Recently I attended a child’s birthday party and the conversation turned to the topic of Maidan, revolution and the future elections. Some of the guests at the birthday were local businessmen, lawyers and officials. Their identities will remain anonymous, but what we discussed grants insight into the workings, experiences and consequences of recent events in Ivano-Frankivsk and around Ukraine that cannot be gained from simply walking around the city, working at a university or consuming media, whether local, national or international.
So this post will offer insight into how Maidan was funded and organised, the Security Services’ work in Ivano-Frankivsk, including responses to their HQ being set on fire (which I witnessed), as well as life after Revolution, including the boycott of Russian goods and the role of Right Sector in the city.
Most of what I write is a representation of people’s first-hand experiences, or what they heard from those who were at the heart of the action. I end on a comment on further attempts to come to terms with the recent past in the local and national press, as well as in society.
A billboard in Dolyna, Ivano-Frankivsk region, calling for a boycott of the ‘occupiers” products.
We’ll start with the boycott of Russian goods by a few small chains of local convenience stores. One of the people I spoke to owns a few shops in the city and helped to organise the local boycott, which received significant local and national media attention. Indeed, the media attention was so great that the shopkeeper started to ignore his phone as tv crew after tv crew turned up at his stores. His female staff, meanwhile, made sure that they turned up to work with their best make up and hair styled, he said.
The idea for the boycott started as a patriotic attempt to support the Ukrainian economy. The shopkeeper stressed that in interviews he made sure that his views were not presented as an anti-Russian act, but as a pro-Ukrainian one. While the action brought positive PR, there was also a crisis when some young locals went around one shop involved in the boycott and found products still bearing Russian barcode numbers, with the film quickly going viral around Frankivsk. The initial planned response to this setback on the second or third day was to abandon the boycott, removing stickers advertising it from the shops’ windows.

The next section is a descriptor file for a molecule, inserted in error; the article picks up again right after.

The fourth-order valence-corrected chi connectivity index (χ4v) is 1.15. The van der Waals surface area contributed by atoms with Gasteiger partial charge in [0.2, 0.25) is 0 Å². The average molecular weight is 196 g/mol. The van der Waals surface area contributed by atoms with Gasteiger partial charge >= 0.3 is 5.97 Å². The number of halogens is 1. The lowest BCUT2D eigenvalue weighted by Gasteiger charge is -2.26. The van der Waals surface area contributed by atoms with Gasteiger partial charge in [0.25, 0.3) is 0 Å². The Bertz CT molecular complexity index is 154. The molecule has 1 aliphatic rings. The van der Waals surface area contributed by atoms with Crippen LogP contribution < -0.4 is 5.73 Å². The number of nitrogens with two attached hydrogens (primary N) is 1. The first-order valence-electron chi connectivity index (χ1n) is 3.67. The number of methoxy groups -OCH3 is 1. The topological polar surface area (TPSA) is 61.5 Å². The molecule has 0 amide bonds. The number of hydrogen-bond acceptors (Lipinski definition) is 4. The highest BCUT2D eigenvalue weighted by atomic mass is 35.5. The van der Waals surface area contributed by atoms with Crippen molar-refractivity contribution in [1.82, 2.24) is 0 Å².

However, the shopkeepers decided to continue and conducted a further clearance of Russian products, upsetting some customers as Snickers and chewing gum fell victim. As the shopkeepers and consumers have found, however, it is not easy simply to judge the provenance of a product by the barcode. The BBC has reported on an app created in Ukraine to aid identification, as some products bear a Ukrainian or another country’s code yet were manufactured in Russia.
The Greenfield Tea brand has proved particularly difficult, as both the BBC article and shopkeeper noted, as it claims to be a British company, but is merely registered at a PO box in London. The ultimate owners are Russian, but the barcode is Ukrainian, with the tea being packaged in Ukraine. Equally, a brand that appears Polish, and has a Polish barcode, Żubrówka vodka, is in fact owned by a Russian corporation now. Meanwhile, cat food is problematic because Whiskas is an international brand with profits largely not going to Russia but what enters the Ukrainian market is produced there. And customers have been complaining that their fussy cats won’t eat anything else, but the danger of a backlash or bad PR in social and traditional media mean that Whiskas stays off the shelves.
As this poster being circulated on social networks shows, plenty of the brands do not seem Russian at all but merely global, part of the brand collections of conglomerates. For example, I bought some Oral-B toothpaste recently whose packaging was entirely in Russian, but the stated place of manufacture was Germany, whereas the barcode suggested that it was actually Belgium and Luxembourg. Equally, Nescafe and Nestle are Swiss, but their products for the Ukrainian market are produced largely in Russia. Persil, meanwhile, is a German brand but if you go to a store here, some versions of it are produced in Poland while others in Russia. Lays crisps (chips) may be produced in Russia here, but the ultimate owner is American (PepsiCo). Coming from Leicester, the home of Walkers Crisps, as I do, these are the kind of things you know. So it seems that such social media campaigns are not really accurate in terms of targeting purely Russian products.
In the age of globalisation and mega corporations, the patriotic act of a boycott proved much less simple than imagined. Only switching petrol providers can be relatively unambiguous, as brands like Lukoil and TNK are boycotted.